supranational institutions and transnational structures undermined the very
sovereignty of the nation states. Nations, however, seem to be making a
comeback these days as the « Home to defend » from the disruption of
globalization. We need look no further than the America First, Italy First, and
« Brexit » Movements for confirmation. Nations are suddenly being
seen as a protective structure in a world where nothing seems stable.

Our purpose, therefore, was to evaluate the relevance
of nations in tackling the multiple challenges facing our democracies, giving a
special focus to the big issue of the moment, immigration and borders. Coming
just after the results of the European elections, this concern was particularly
relevant. We also devoted attention to the role of nations in the international
system, and the limits to that role, in our new and growingly abrasive
multipolar world. We intended to take a special look at the relationship between
nations and global business. We also addressed the relevance of the Western
world and the transatlantic relationship, as their position and democratic
systems are becoming more and more challenged by rising authoritarian regimes,
most notably China. 

If you want to read more about the event:

To watch videos about the event:

Normandie pour la Paix

On June 4, 2019, the 2nd edition of the Normandy Peace Forum gathered 5000 participants around the theme “Peace-makers”. The Tocqueville Foundation was invited to organize a debate focusing on “Education, an agent of peace”.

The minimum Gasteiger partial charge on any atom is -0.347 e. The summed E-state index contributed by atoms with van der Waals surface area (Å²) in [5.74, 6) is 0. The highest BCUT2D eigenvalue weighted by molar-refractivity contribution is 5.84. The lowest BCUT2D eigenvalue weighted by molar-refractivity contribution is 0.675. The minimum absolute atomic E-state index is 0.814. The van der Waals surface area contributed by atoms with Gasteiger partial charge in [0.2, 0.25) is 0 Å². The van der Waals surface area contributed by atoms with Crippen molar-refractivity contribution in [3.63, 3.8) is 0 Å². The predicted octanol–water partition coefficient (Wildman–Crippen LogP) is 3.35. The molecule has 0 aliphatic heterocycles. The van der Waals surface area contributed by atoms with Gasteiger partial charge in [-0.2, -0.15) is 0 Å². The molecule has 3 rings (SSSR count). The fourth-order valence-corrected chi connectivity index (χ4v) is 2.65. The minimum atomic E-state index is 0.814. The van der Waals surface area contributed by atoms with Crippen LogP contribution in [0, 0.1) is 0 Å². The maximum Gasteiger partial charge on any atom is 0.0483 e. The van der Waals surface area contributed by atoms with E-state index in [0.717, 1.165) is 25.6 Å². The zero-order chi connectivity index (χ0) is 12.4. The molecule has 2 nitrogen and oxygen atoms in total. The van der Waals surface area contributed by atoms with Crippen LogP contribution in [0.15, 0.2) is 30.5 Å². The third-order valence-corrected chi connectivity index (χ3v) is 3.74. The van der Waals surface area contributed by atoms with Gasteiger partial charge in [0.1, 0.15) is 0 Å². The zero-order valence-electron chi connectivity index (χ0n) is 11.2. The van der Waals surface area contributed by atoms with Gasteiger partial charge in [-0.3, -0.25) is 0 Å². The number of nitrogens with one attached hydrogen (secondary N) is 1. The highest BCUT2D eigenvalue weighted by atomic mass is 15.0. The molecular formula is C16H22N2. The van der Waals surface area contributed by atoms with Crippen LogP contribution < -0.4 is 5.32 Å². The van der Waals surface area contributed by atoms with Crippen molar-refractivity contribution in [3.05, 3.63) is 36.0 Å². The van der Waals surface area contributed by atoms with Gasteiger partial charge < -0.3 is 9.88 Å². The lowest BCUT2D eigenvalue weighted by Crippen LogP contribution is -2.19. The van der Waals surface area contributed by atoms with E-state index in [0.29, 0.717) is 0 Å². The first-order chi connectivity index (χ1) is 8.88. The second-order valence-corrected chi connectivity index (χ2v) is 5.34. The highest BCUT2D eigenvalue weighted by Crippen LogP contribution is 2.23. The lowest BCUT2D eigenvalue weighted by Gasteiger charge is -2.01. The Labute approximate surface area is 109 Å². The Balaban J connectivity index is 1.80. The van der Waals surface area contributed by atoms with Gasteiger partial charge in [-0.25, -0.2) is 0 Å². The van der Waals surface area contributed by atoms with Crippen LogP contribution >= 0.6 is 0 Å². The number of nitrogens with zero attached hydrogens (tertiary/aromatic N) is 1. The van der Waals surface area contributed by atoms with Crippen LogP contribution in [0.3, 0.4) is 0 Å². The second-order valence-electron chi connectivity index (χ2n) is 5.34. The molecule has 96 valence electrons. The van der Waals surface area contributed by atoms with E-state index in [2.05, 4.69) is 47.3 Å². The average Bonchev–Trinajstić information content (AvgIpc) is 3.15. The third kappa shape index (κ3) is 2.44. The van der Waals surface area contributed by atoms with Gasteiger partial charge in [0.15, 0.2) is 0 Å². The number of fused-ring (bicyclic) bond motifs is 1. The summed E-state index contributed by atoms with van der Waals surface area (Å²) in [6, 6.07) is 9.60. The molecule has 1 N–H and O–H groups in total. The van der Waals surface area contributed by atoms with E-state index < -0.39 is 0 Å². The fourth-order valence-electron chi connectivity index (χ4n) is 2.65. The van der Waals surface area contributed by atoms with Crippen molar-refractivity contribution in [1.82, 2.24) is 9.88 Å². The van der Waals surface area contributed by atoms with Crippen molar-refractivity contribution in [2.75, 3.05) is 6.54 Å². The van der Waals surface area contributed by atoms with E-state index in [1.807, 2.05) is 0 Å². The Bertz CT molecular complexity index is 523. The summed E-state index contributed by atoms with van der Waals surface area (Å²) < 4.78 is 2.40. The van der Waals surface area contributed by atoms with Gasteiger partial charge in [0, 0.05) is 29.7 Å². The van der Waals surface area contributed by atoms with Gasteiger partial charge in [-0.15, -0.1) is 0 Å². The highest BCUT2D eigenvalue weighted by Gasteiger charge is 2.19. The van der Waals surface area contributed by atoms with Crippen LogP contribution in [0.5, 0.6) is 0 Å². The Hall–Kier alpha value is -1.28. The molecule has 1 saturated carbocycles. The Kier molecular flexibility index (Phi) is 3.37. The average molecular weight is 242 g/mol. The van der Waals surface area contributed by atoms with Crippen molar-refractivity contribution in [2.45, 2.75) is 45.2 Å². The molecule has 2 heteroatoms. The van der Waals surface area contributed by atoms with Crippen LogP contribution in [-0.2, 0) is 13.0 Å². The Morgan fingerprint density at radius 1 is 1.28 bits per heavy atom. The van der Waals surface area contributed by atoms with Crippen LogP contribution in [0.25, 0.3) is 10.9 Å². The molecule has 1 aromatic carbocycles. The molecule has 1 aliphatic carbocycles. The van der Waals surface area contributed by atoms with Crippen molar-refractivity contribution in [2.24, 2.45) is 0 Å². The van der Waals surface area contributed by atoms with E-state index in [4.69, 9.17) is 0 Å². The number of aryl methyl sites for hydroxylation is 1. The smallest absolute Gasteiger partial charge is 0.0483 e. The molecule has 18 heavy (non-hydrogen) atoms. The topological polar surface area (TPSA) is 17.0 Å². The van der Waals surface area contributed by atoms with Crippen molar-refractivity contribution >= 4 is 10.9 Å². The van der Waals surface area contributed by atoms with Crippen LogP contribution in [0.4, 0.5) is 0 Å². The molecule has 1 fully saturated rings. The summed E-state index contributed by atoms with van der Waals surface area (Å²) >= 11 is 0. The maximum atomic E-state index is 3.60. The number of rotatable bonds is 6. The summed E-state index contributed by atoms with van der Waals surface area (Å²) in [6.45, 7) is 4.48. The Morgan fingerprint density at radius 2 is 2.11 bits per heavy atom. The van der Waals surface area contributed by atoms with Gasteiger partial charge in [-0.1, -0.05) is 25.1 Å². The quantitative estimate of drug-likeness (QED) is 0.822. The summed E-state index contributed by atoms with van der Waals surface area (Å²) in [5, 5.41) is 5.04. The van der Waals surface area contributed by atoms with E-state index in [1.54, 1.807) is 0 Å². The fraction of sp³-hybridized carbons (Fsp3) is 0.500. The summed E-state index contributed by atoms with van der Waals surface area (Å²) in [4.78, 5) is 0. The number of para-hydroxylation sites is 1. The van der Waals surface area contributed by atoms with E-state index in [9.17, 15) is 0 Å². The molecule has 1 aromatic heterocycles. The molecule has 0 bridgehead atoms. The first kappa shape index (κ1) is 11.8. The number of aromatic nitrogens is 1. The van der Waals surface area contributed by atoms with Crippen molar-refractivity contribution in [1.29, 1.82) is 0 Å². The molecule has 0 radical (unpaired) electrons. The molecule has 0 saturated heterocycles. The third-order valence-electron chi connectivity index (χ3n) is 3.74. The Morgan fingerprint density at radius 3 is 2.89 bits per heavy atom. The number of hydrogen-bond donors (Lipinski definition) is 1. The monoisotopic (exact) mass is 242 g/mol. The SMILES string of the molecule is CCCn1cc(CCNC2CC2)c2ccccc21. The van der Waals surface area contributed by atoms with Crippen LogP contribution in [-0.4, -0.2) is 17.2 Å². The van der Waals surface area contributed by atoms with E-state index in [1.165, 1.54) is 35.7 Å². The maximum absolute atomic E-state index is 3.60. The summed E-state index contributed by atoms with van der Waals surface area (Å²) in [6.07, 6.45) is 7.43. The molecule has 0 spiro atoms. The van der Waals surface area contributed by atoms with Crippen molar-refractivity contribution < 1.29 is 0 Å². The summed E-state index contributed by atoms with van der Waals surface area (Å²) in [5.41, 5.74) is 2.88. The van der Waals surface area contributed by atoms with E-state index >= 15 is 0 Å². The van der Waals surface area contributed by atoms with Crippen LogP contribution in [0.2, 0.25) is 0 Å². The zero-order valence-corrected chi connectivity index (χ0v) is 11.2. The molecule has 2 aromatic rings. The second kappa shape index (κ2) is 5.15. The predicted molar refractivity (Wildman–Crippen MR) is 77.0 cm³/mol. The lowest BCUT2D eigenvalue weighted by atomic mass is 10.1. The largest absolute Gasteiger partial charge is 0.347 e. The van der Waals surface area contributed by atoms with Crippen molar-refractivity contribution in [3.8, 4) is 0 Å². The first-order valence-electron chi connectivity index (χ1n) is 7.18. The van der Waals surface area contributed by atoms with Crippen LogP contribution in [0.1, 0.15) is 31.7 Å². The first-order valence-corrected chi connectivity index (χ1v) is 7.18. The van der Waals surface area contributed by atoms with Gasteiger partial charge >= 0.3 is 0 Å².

Three French personalities were gathered to discuss the subject in front of about a hundred participants: Florent Bonaventure, Director of Studies and Communication, Campus France, attached to the Ministry of Foreign Affairs, Benedicte de Saint-Pierre, Vice-President Europe and Middle East of the United Way Association and Olivier Sidokpohou, Inspector General at the Ministry of National Education.

Françoise Mélonio, Professor Emeritus, Sorbonne University, moderator of the debate, introduced the round table by recalling the importance that Alexis de Tocqueville attached to Education, Education in all its forms, through teaching but also through practice.

One by one, the speakers explained how primary schools, secondary schools, higher education or associations could participate in making Education a factor of peace.

Olivier Sidokpohou first shared two observations made as a teacher and then as Inspector General: the persistence of gender inequalities in some subjects from primary school onwards and the existence of violence often due to a lack of expression of feelings and frustration. This expression can be allowed by the teaching of theatre, or argued speeches. He also expressed doubts about French positive discrimination policy.

Bénédicte de Saint-Pierre then presented the actions of United Way in Europe, an association that supports students in priority neighbourhoods in developing their academic and professional careers. She underlined the importance for students to discover the professional world and to develop personally in parallel with the subjects taught at school, the role to be played by families in their academic and professional careers, and the need to coordinate associative actions with school curricula.

Finally, Florent Bonaventure, after having made a quantified inventory of student exchanges between France and the international community, demonstrated the economic contributions of a foreign student in a country, the success of the Erasmus program and its cultural impact, as well as the role to be played by countries in international student exchanges.

Several exchanges were then held on the subject of teachers’ self-confidence and confidence in their students, on the subject of teachers’ mobility and international exchanges, on the subject of gender diversity, which can accentuate gender differentiation.


Speech by Paul Polman